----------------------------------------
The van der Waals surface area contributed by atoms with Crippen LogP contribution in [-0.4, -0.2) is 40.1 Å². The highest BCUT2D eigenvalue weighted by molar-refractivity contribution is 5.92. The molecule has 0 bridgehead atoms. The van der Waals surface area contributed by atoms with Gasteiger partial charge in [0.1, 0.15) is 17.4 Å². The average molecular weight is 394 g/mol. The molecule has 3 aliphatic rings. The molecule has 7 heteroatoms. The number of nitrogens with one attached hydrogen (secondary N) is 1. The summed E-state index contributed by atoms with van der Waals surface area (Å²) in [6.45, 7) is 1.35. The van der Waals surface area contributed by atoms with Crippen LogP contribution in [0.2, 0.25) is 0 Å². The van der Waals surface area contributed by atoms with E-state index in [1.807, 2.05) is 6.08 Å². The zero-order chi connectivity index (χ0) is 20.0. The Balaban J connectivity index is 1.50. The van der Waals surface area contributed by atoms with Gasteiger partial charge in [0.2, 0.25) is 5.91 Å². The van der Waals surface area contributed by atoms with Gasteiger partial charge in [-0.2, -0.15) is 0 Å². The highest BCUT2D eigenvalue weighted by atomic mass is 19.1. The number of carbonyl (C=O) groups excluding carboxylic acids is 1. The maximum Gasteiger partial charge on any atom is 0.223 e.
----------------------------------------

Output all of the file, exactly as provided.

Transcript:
The van der Waals surface area contributed by atoms with Crippen LogP contribution in [-0.4, -0.2) is 40.1 Å². The highest BCUT2D eigenvalue weighted by molar-refractivity contribution is 5.92. The molecule has 0 bridgehead atoms. The van der Waals surface area contributed by atoms with Gasteiger partial charge in [0.1, 0.15) is 17.4 Å². The average molecular weight is 394 g/mol. The molecule has 3 aliphatic rings. The molecule has 7 heteroatoms. The number of nitrogens with one attached hydrogen (secondary N) is 1. The summed E-state index contributed by atoms with van der Waals surface area (Å²) in [6.45, 7) is 1.35. The van der Waals surface area contributed by atoms with Crippen LogP contribution in [0.2, 0.25) is 0 Å². The van der Waals surface area contributed by atoms with E-state index in [1.807, 2.05) is 6.08 Å². The zero-order chi connectivity index (χ0) is 20.0. The Balaban J connectivity index is 1.50. The van der Waals surface area contributed by atoms with Gasteiger partial charge in [0.2, 0.25) is 5.91 Å². The van der Waals surface area contributed by atoms with Gasteiger partial charge in [-0.2, -0.15) is 0 Å². The highest BCUT2D eigenvalue weighted by atomic mass is 19.1. The number of carbonyl (C=O) groups excluding carboxylic acids is 1. The maximum Gasteiger partial charge on any atom is 0.223 e.